Explore the Basin

Discover 18,000 square miles of rugged wilderness, beautiful streams and charming towns in the Cumberland River Basin of Kentucky and Tennessee.

Watersheds of the Basin

Caney Fork River by Chuck Sutherland

Caney Fork River

The Caney Fork watershed is drained by the Cumberland’s longest tributary, the Caney Fork River. This 143-mile river was named for the cane breaks Europeans

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Rockcastle River KY by Chuck Sutherland

Rockcastle

Sections of the Rockcastle are protected under the state of Kentucky’s Wild Rivers Program and the river has been recognized with an Outstanding National Resource

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Cordell Hull Lake by Chuck Sutherland

Cordell Hull

The watershed is home to three State Scenic Rivers that all flow into Cordell Hull Lake – Roaring River, Blackburn Fork, and Spring Creek –

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Red River by Nicholle Gerde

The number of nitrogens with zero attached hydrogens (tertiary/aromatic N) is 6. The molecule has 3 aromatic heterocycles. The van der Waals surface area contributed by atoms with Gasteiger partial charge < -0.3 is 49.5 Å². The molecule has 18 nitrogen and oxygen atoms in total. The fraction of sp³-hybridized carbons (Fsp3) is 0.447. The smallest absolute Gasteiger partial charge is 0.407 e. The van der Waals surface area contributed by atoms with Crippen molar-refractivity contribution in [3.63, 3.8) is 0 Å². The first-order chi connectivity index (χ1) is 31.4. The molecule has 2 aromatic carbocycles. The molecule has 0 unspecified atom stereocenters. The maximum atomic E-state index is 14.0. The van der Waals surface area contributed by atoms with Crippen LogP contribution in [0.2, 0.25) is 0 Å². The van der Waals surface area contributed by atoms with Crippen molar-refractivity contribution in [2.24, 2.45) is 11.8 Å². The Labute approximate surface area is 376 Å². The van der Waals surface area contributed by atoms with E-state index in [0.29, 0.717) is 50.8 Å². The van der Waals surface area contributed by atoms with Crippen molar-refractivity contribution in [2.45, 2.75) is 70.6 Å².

Red River

The Red is distinctive in many ways. It has less surface water and less forest per square mile than any other watershed in the Cumberland

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Harpeth River at the bend near the narrows by W. Stacy Vereen

Harpeth River

 En route to the Cumberland, the Harpeth takes on the Little Harpeth, Big Turnbull Creek, and Jones Creek – all streams (along with the Harpeth

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Gatlin Point, Lake Barkley, Chuck Sutherland

Lower Cumberland

That said, it doesn’t lack for superlatives. It is home to more surface water and more wetlands than any other watershed in the Cumberland River

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Stones River by Chuck Sutherland

Stones River

Within the watershed, sections of Cripple Creek, Overall Creek, and the east, west, and middle forks of the Stones River are all found on the

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FEATURED WATERSHED

Upper Cumberland